Increased access to opioid reversal agents.  In another effort to decrease opioid overdose deaths, an intervention supplying the opioid reversal agent Naloxone directly to the population is starting to be implemented in many states across the country (Wheeler, Jones, Gilbert, & Davidson, 2015).  According to Wheeler et al., the number of organizations that are providing Naloxone to communities are increasing, and their findings indicate that this practice is safe, and reduces mortality rates from opioid overdoses.  In effect, Wermeling (2015) states that expanding access to Naloxone has allowed for medical care to begin even before emergency medical services can respond and provide professional health care.  To provide more usable forms of Naloxone to communities, intranasal Naloxone was developed and results from multiple studies show its efficacy to be roughly equivalent to traditional parental routes (Wermeling, 2015).  Both the treatment of intranasal Naloxone as well as the expanded access to Naloxone are fairly new developments.  The early data looks promising, and hopefully, these interventions can help to decline the statistics towards the Healthy People 2020 goal.

How the Goals are Implemented

Both state and federal government agencies are funding various programs in attempts to reduce the breadth of substance abuse.  Programs range from education to populations such as adolescents and other high-risk groups, as well as to health care providers who are prescribing opioids.  Annual statistics are tracked by organizations such as the CDC and made available to organizations making recommendations such as the USPSTF.  Furthermore, various state Departments of Health are considering the statistics and recommendations to influence legislation and policy changes that may make an impact.

Organizations Involved

According to Volkow et al. (2014), the National Institute on Drug Abuse (NIDA) is funding efforts to increase delivery of MATs as well as to make opioid reversal agents more accessible to the public.  These efforts are also supported by the CDC and the Centers for Medicare and Medicaid Services (CMS).  The CMS is also attempting to expand access to drug rehabilitation services (Volkow et al., 2014).  The U.S. Food and Drug Administration (FDA) sponsors educational programs for prescribers regarding the potential dangers of opioids (Kolodny et al., 2015).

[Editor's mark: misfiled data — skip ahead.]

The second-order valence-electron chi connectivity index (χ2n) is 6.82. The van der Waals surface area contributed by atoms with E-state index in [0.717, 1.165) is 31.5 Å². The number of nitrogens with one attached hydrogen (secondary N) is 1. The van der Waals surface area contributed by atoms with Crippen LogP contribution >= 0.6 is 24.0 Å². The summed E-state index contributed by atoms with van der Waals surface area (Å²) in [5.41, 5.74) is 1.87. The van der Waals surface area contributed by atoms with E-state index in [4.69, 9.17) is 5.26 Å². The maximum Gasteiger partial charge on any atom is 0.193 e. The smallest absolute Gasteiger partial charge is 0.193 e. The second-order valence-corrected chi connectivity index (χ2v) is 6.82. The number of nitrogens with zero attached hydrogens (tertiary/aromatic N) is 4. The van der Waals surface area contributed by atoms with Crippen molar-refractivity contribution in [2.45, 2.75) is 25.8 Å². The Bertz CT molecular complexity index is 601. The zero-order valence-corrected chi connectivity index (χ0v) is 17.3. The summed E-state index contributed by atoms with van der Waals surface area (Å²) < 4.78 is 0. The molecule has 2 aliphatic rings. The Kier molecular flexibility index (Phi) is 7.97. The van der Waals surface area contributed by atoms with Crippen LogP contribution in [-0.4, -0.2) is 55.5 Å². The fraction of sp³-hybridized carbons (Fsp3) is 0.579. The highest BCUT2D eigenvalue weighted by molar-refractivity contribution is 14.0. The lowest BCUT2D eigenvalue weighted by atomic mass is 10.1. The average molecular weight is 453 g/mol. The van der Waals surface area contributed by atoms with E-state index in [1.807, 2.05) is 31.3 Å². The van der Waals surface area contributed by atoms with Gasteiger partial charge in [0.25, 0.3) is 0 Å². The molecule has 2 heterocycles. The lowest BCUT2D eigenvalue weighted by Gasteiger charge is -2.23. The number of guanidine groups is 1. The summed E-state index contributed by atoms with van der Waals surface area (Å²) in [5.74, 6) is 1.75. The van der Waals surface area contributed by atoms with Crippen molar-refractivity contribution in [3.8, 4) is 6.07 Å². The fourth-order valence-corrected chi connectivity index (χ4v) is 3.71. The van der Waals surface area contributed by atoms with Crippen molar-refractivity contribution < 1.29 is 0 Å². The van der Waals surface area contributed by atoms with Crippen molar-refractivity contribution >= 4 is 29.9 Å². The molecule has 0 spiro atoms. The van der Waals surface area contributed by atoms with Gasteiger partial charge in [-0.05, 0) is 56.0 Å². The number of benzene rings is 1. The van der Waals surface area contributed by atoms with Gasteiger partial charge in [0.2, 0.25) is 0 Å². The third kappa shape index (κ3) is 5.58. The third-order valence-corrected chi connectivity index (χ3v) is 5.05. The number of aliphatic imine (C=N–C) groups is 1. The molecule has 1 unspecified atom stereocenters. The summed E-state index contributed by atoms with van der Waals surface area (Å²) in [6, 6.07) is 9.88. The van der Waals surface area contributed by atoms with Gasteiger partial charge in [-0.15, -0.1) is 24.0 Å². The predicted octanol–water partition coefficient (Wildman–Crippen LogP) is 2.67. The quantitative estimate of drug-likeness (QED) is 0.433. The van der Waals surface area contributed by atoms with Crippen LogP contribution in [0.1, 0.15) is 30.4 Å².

Assessment of Resources

Resources Available

Many organizations are involved in reducing substance abuse, some in a general sense, and others that specifically target the adolescent population.  SAMHSA focuses on communities and has programs like Center for the Application of Prevention Technologies (CAPT) and Sober Truth on Preventing Underage Drinking Act (STOP Act) (Substance Abuse and Mental Health Services Administration, 2017).

State public health initiatives are aiming to increase accessibility to rehabilitation programs, make opioid reversal agents available over the counter instead of prescription only.  One example of a state-run public health initiative is the one being undertaken in Virginia, where the Department of Health is tracking opioid statistics, providing updates and recommendations to healthcare providers, and changing policy to make treatment options more accessible (Department of Health for the Commonwealth of Virginia, 2016).

Accessibility of Resources

Education programs that target adolescent youth take place in public education which has a great amount of reach.  Unfortunately, the success of such educational programs is not fully supported by evidence (Champion, Newton, Barrett, & Teesson, 2013).  So, while resources for this intervention are accessible, they are not effective.